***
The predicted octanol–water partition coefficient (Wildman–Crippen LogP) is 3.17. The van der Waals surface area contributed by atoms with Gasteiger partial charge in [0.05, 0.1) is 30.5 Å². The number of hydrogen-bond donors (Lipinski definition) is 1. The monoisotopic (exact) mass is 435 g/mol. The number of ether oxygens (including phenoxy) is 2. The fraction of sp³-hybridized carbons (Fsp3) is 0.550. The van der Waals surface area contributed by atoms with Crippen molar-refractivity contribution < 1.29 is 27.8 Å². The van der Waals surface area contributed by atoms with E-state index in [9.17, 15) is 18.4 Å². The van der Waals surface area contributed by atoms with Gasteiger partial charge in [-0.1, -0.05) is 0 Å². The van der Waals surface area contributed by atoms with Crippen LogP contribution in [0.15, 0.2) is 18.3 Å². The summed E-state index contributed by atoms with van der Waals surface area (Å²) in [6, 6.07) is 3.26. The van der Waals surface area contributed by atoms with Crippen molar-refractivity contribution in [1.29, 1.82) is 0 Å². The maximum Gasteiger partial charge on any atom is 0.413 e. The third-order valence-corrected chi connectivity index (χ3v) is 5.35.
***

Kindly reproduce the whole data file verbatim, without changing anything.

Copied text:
The predicted octanol–water partition coefficient (Wildman–Crippen LogP) is 3.17. The van der Waals surface area contributed by atoms with Gasteiger partial charge in [0.05, 0.1) is 30.5 Å². The number of hydrogen-bond donors (Lipinski definition) is 1. The monoisotopic (exact) mass is 435 g/mol. The number of ether oxygens (including phenoxy) is 2. The fraction of sp³-hybridized carbons (Fsp3) is 0.550. The van der Waals surface area contributed by atoms with Crippen molar-refractivity contribution < 1.29 is 27.8 Å². The van der Waals surface area contributed by atoms with E-state index in [9.17, 15) is 18.4 Å². The van der Waals surface area contributed by atoms with Gasteiger partial charge in [-0.1, -0.05) is 0 Å². The van der Waals surface area contributed by atoms with Crippen LogP contribution in [0.15, 0.2) is 18.3 Å². The summed E-state index contributed by atoms with van der Waals surface area (Å²) in [6, 6.07) is 3.26. The van der Waals surface area contributed by atoms with Crippen molar-refractivity contribution in [1.29, 1.82) is 0 Å². The maximum Gasteiger partial charge on any atom is 0.413 e. The third-order valence-corrected chi connectivity index (χ3v) is 5.35.